We've found it worked best to give volunteers a broad time range for the trials (i.e. drop by anytime between 5 and 9). The process is pretty intensive for the testers, and this way we could test a lot of people without making the volunteers wait around too long. We always provided food and lots of juice and non-alcoholic drinks (we didn't want any alcohol for fear of it blurring the trial results). We also tried as hard as we could to be as appreciative as we could of those being sprayed.
We want to make sure that none of the our volunteers have unexpected reactions to the pepper spray. We want to "do no harm," and we don't have the resources to handle a medical emergency. Therefore, we ask people with the conditions listed below to not participate in the trial. We're also sure to give people plenty of opportunity to bow out gracefully if they decide they don't want to participate.
anyone with a lot of allergies
any condition that compromises the immune system, skin, eyes or respiratory tract like asthma, COPD, excema, conjunctivitis, uveitis
anyone who's pregnant, nursing, or trying to get pregnant.
history of hive-like reactions to poison oak/ivy.
HIV positive (especially symptomatic)
long term Steroids (e.g. prednisone)
immune system blockers/ transplant meds
People are questioned in as private a setting as possible to exclude any of the above named conditions. They will also be asked their age, what gender they identify as, if they smoke and if they'd eaten spicyfood recently (see the write up on the remedies for rationale).
Each subject is matched with a partner subject. This way they have someone to run around the block with, complain with etc. Also we have found that one scribe/interviewer/whatever can record data on 2 people simultaneously.
One tester (the scrubber) will abrade both volunteers' arms with the green side of a scrub pad. We use the relatively hairless palm-side of the forearm. We have one person do all the scrubbing to keep it consistent. Each person gets her own piece of scrub pad to avoid sharing.
Each volunteer will do some exercise to 1) open pores and 2) get her cardiovascular system going at fullspeed. This can be running around the block, push-ups, jumping jacks, whatever the subject wants.
The volunteer then moves to the back yard (down wind of other people, edible plants, etc) where a consistent quantity of capsicum is applied. We aim for, but don't by a long shot always acheve, consistency by 1) using a supply of known capsicum concentration and 2) applying it equally each time.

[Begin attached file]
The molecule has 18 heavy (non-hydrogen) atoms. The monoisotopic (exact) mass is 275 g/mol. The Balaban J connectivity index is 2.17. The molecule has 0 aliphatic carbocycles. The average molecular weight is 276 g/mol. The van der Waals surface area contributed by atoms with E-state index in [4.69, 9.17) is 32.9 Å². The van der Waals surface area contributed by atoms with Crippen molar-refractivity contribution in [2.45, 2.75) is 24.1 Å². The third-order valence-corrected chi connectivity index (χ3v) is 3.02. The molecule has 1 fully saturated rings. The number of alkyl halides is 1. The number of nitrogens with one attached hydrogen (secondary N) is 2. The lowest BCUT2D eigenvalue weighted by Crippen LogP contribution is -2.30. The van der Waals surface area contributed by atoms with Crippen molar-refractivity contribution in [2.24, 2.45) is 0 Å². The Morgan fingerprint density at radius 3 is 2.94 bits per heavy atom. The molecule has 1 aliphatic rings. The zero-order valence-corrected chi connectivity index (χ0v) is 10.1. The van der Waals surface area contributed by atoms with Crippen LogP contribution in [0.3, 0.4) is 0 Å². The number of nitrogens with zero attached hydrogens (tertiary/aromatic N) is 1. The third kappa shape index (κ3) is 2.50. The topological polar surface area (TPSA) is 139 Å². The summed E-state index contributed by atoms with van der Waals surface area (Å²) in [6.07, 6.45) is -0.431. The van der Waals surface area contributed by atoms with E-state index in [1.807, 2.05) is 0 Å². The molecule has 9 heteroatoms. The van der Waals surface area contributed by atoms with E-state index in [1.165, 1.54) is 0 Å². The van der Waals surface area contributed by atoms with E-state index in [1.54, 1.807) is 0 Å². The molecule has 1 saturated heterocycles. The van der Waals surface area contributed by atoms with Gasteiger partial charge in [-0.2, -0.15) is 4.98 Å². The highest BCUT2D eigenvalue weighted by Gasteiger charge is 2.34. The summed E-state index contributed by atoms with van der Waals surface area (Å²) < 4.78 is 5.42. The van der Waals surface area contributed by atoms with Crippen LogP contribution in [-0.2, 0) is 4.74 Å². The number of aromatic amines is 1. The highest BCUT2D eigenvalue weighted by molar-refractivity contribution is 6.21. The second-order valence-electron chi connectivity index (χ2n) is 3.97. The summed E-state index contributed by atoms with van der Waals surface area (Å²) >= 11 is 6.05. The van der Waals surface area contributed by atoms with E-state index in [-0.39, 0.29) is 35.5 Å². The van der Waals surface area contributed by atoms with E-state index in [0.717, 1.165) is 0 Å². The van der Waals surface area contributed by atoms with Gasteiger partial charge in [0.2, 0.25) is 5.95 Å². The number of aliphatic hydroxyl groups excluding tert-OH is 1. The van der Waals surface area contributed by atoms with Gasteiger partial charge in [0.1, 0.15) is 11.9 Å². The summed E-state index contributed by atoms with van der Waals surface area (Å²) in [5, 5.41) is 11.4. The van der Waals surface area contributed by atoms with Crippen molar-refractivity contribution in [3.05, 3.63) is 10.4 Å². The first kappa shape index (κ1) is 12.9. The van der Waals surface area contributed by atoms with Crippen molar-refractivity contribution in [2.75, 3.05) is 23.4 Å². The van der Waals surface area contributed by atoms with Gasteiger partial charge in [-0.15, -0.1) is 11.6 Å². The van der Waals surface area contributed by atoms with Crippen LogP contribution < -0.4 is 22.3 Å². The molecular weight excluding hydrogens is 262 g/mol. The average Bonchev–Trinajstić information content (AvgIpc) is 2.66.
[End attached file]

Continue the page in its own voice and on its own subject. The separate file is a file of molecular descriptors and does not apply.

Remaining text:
OC is applied to both forearms. A tester notes the time of capsicum application on the subject's information sheet and the degree of pain (using a 1-10 pain scale) in both arms. After 2-3 minutes, a remedy is applied to the subject's right arm only. We do not tell the subject what the remedy is. We note the time of remedy application on the subject's information sheet as well as their degree of pain in both arms immediately post-application. We hope for a drop in the remedy arm as opposed to the non-remedy arm.
The pain in both arms will be tracked over time and at regular intervals (every 2-3 minutes for the first 10 minutes, then every 5 minutes until 30 minutes post application of remedy, on the subject's information sheet.
Once the subject has passed the 30 minute mark since capsicum application, or if they're in too much pain, or if it just seems like the time is right, we have them wash both arms with soap and water.
The basic protocol is very similar to that of skin testing. The differences are as follows: we seemed to need 2 testers per participant. One to apply the remedies be reassuring, etc and another one to write down the data, remind the applier of the protocol etc. It was much more labor intensive and we tended to wait until the very end of the evening to do these. Therefore they got no partner.
After the screening interview they would run around the block or do other exercise but there was no scraping. An effort was made to cover one eye and the better part of the face (nose, mouth etc). Capsicum is applied to the uncovered eye and surrounding skin. Pain was recorded pre-remedy. The affected eye got treatment at 2-3 minutes post-application, and then several times again if the pain continued. Each subsequent application is noted on the sheet, as well as pain at regular intervals per above. It was difficult to find a control for the eye trials as we're (at this point) unwilling to spray both eyes and leave one untreated .
We tell the volunteer what the remedy was that we used. We tell them about the many other remedies and washing strategies we have available if they're still in pain. We also said we'd call them the next evening and asked them pay attention to how the treated and untreated areas felt through the night.
The next evening we tried to call to assess continuing discomfort throughout that night. If they were uncomfortable we ask how bad it was on the 1-10 scale and if it woke them during the night. For skin subjects, was the discomfort equal on both arms or better in thetreated arm? For eye subjects, how did their face feel and how does it feel now?